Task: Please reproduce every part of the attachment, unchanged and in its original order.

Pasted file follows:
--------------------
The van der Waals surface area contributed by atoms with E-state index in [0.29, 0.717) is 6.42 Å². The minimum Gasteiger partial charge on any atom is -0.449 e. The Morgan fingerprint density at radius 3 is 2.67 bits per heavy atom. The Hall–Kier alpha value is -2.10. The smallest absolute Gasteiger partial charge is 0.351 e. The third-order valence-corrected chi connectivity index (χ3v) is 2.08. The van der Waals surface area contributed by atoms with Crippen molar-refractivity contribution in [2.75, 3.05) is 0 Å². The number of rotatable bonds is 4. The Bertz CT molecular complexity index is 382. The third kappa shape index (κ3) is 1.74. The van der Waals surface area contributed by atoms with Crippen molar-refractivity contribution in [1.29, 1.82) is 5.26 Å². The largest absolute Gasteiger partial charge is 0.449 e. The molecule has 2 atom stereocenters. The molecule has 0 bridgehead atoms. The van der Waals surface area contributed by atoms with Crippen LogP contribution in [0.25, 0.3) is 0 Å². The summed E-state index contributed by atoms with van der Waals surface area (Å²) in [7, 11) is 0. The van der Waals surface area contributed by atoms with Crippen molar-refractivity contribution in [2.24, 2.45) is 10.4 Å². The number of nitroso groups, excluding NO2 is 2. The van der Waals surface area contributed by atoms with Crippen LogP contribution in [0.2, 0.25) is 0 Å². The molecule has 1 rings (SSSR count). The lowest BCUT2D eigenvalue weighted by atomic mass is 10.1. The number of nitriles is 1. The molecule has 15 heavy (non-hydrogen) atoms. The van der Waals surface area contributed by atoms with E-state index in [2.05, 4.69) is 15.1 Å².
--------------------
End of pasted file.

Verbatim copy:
The van der Waals surface area contributed by atoms with E-state index in [0.29, 0.717) is 6.42 Å². The minimum Gasteiger partial charge on any atom is -0.449 e. The Morgan fingerprint density at radius 3 is 2.67 bits per heavy atom. The Hall–Kier alpha value is -2.10. The smallest absolute Gasteiger partial charge is 0.351 e. The third-order valence-corrected chi connectivity index (χ3v) is 2.08. The van der Waals surface area contributed by atoms with Crippen molar-refractivity contribution in [2.75, 3.05) is 0 Å². The number of rotatable bonds is 4. The Bertz CT molecular complexity index is 382. The third kappa shape index (κ3) is 1.74. The van der Waals surface area contributed by atoms with Crippen molar-refractivity contribution in [1.29, 1.82) is 5.26 Å². The largest absolute Gasteiger partial charge is 0.449 e. The molecule has 2 atom stereocenters. The molecule has 0 bridgehead atoms. The van der Waals surface area contributed by atoms with Crippen LogP contribution in [0.25, 0.3) is 0 Å². The summed E-state index contributed by atoms with van der Waals surface area (Å²) in [7, 11) is 0. The van der Waals surface area contributed by atoms with Crippen molar-refractivity contribution in [2.24, 2.45) is 10.4 Å². The number of nitroso groups, excluding NO2 is 2. The van der Waals surface area contributed by atoms with Crippen LogP contribution in [0.2, 0.25) is 0 Å². The molecule has 1 rings (SSSR count). The lowest BCUT2D eigenvalue weighted by atomic mass is 10.1. The number of nitriles is 1. The molecule has 15 heavy (non-hydrogen) atoms. The van der Waals surface area contributed by atoms with E-state index in [2.05, 4.69) is 15.1 Å².